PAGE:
14. Marc Topkin of The Tampa Bay Times reported that the Rays are “open to trading most of their higher-paid players.” Those players would include former All-Star Chris Archer, a starting pitcher, and closer Alex Colome. Both of these players are going to come at a high cost. There are other options in Tampa though and those might be the players Minnesota should target. Archer is under team control for four more years for only $34 million. He has a decent track record and he’s under 30-years old. Colome was an All-Star in 2016 and he is arbitration eligible for the first time in 2018. That means he can be a free agent until 2021. That being said, it is going to take a king’s ransom to pry either of them out of Tampa. https://twitter.com/Ken_Rosenthal/status/943917621732397056 Another trade target for Minnesota could be right-handed pitcher Jake Odorizzi. Over the last three seasons, he’s pitched over 500 innings with a 3.71 ERA and a 1.19 WHIP. Compared to the players above, he has fewer years of team control as he will be a free agent in 2020. He could come at a cheaper cost based on his years of control and his 2017 performance. https://twitter.com/MikeBerardino/status/942167855633707011 At the Winter Meetings, the Rays were not in much of a hurry to deal away any assets. However, things have changed with Longoria being dealt. If Tampa wants to capitalize on Odorizzi’s value, this off-season might be the opportunity to trade him. Tampa might run out of options as Odorizzi moves closer to free agency. If the Twins are serious about dealing with Tampa, Odorizzi seems like the most likely target. Archer would instantly become the Twins’ ace but the Twins might not have the prospects to strike a deal. My guess is Royce Lewis would need to be included and Minnesota is unlikely to part with their top prospect. Colome could help the Twins to get closer to a “super bullpen” but he would also come at quite the cost. Tampa isn’t going to be trading away their top assets for peanuts. Small market organization like Tampa are built on being smart with their assets and trading away pieces with value to rebuild. The Rays are open to trades and Minnesota needs to be smart about this opportunity. If the right deal can be struck, Minnesota should pounce on the opportunity. Otherwise, it might be better to look for other available options on the starting pitching market. Should Minnesota target any of Tampa’s trade assets? Leave a COMMENT and start the discussion.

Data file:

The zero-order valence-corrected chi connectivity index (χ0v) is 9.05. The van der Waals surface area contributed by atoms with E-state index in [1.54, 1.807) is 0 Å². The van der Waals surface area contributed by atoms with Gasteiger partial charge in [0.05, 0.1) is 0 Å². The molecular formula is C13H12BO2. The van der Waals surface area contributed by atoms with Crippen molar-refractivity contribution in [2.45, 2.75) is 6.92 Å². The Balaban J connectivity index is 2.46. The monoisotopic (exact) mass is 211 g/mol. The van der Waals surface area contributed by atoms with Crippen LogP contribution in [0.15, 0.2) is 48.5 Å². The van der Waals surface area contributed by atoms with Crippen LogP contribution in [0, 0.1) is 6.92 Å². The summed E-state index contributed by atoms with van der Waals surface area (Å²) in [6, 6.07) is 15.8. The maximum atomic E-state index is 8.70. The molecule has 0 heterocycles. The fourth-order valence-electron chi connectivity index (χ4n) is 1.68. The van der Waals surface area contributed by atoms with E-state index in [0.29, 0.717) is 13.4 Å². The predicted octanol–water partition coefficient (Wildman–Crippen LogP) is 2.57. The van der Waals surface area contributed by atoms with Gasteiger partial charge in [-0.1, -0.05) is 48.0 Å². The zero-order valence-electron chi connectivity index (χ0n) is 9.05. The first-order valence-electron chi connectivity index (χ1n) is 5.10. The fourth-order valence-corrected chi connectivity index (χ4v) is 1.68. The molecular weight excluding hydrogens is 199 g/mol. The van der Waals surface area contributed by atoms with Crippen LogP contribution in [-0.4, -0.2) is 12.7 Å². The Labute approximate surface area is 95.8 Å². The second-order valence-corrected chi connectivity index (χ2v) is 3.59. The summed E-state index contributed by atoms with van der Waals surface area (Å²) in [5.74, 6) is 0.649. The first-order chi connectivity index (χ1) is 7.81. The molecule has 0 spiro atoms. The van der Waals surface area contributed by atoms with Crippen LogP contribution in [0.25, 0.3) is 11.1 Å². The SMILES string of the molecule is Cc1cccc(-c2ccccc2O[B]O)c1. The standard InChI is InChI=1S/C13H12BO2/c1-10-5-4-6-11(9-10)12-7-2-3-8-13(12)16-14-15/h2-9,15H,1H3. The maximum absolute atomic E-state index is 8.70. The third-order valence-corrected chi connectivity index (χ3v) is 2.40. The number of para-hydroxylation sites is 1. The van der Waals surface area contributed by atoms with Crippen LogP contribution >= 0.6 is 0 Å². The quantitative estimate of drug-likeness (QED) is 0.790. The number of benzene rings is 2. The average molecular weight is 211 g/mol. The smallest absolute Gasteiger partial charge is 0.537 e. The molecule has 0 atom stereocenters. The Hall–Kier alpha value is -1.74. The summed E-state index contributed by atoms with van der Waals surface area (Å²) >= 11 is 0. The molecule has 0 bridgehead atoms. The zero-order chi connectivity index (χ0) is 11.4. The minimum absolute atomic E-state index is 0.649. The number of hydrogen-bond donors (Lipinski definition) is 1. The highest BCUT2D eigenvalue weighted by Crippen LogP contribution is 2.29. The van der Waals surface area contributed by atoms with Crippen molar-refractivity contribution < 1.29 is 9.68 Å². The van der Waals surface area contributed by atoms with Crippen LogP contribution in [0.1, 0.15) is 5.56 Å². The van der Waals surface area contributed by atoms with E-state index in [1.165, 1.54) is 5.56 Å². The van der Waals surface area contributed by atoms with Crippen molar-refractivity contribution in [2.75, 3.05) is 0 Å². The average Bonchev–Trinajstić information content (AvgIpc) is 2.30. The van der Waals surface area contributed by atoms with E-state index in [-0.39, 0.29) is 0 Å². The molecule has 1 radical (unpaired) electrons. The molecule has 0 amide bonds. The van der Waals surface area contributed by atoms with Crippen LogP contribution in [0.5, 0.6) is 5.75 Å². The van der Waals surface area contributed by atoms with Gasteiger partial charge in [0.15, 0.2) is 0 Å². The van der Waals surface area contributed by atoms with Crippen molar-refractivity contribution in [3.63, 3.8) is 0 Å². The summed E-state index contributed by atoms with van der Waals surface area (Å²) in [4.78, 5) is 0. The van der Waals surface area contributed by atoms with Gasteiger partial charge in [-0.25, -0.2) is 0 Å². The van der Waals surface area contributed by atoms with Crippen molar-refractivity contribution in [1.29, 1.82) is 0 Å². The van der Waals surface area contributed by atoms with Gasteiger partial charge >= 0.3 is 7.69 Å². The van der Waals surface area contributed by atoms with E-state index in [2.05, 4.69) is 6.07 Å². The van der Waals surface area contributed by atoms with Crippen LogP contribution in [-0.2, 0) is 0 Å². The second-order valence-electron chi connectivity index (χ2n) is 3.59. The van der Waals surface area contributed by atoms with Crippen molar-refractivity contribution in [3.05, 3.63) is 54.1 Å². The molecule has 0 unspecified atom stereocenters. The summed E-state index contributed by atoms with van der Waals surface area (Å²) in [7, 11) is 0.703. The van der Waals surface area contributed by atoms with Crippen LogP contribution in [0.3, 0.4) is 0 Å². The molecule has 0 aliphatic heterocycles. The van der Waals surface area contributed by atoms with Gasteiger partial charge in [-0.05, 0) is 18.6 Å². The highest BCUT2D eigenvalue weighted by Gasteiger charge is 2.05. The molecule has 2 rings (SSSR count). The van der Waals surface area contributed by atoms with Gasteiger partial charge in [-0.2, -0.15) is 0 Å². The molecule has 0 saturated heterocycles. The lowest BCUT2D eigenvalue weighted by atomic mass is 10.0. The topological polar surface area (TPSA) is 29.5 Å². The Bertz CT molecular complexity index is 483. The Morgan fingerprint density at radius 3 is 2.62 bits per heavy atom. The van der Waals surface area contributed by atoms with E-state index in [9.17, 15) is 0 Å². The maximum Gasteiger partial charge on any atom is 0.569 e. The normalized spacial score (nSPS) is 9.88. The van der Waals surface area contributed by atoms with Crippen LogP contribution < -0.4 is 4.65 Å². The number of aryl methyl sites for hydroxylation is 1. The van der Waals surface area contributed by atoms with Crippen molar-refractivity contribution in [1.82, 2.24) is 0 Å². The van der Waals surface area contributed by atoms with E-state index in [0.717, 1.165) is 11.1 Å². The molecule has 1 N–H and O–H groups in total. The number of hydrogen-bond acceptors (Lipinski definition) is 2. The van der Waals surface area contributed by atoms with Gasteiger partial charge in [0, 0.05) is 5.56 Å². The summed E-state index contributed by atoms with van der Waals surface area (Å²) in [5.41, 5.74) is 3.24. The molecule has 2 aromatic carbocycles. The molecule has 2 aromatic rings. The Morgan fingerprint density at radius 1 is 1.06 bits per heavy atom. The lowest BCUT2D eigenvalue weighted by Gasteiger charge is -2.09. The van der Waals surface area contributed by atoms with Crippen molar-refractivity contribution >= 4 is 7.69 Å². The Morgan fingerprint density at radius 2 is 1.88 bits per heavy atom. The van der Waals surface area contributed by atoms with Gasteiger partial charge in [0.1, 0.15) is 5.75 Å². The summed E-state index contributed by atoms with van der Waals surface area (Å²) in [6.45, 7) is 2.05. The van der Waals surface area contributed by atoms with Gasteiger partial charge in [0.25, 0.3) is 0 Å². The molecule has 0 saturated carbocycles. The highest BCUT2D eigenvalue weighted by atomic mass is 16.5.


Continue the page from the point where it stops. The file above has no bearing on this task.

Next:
15. The Twins have two options if they would like to acquire a top-level starting pitcher. They can give up money, a lot of money, to acquire a top free agent starter. It would likely also cost a draft pick. The other option to acquire a starting pitcher is via trade which, of course, costs a number of top prospects. FREE AGENTS Yu Darvish is the big name on the free agent market. He's clearly the top starting pitcher available. The cost for Darvish would be either five or six years at somewhere around $23-26 million per year. Jake Arrieta has won a Cy Young, and he's been good, but there are several question marks surrounding him this offseason after a "tough" year with the Cubs in 2017. Regardless, he's going to get three or four years and at least $20 million per season, probably more. Those are the top two free agent starting pitchers, but two others are getting a lot of talk and a lot of interest. Lance Lynn is going to get three or four years and $18-20 million per season. Alex Cobb is also going to get three to five years, and he will get between $17-21 million. The fact that the Cubs are interested in Cobb will likely push those dollars to the upper end of that range. All four of them would cost the Twins a draft pick. THE TRADE MARKET We've heard some of the same trade candidates mentioned since the trade deadline. Chris Archer and Gerrit Cole are, well, if they're not Aces, they're upper tier starters, guys we would be happy to have at the top of the Twins rotation. But what might the cost be? Early on Tuesday morning, a tweet from Pirates Breakdown caught my attention. I don't know much about the site, though a quick glimpse and it looks great. And I don't know whether or not this 'source' is legit of not. What I do know is that it does make sense for a conversation starter. Whether it is for Gerrit Cole, or a similar trade for Chris Archer, it's enough to keep the trade talks going. https://twitter.com/pbcbreakdown/status/940390540998250497 As much as I hate seeing prospects traded, I think even I would make that trade for Gerrit Cole. Nick Gordon is a top three Twins prospect regardless of the ranking source. I had him ranked as the Twins #3 prospect last week. To acquire a pitcher of Gerrit Cole's caliber will require a top prospect. As much as I like Gordon and believe in his future, there are still some question marks about his offensive potential and whether he can stay at shortstop. Likewise, Tyler Jay can be a star bullpen arm if healthy. But again, if his role is going to be out of the bullpen, the Twins can replace those 65 innings per year with other internal options or on the free agent market. Zack Granite can be a solid starter in the outfield and can definitely roam center field for a team. With the Twins current roster, he would be the fourth outfielder, capable of playing all three outfield spots, taking quality at-bats, etc. I don't know if this package would be enough to get the Pirates to pull the trigger, but this is a deal that I would make. What do you think? I generally have this assumption that if I personally would be willing to make a theoretical trade then the other team (the Pirates in this case) would probably want more. For instance, I would think they might want a top pitching prospect (Stephen Gonsalves or Fernando Romero) to go with their current crop of young, talented pitchers (Jameson Taillon, Tyler Glasnow, Chad Kuhl, Ivan Nova, Trevor Williams, etc.). But maybe they like that young core of pitchers and want to build up their lineup with two guys who could, in time, hit at the top of their lineup. Cole is a Boras client who made $3.75 million in 2017, his first year of arbitration. He will likely make $7-8 million in 2018, and maybe $10-12 million in 2019 before becoming a free agent. So, the Twins would likely need to pay him $17-20 million over two years. Chris Archer will make $6.25 million in 2018 and $7.5 million in 2019. There is a club option for 2020 at $9.0 million ($1.75 million buyout) and a second club option for 2021 at $11.0 million ($0.25 million buyout). The Twins would likely end up paying him $33.75 million over four years. The Twins need pitching and need starting pitching. What direction would you prefer to go, free agency or the trade route? Besides Chris Archer and Gerrit Cole, what other pitchers would you like to see the Twins contemplate acquiring?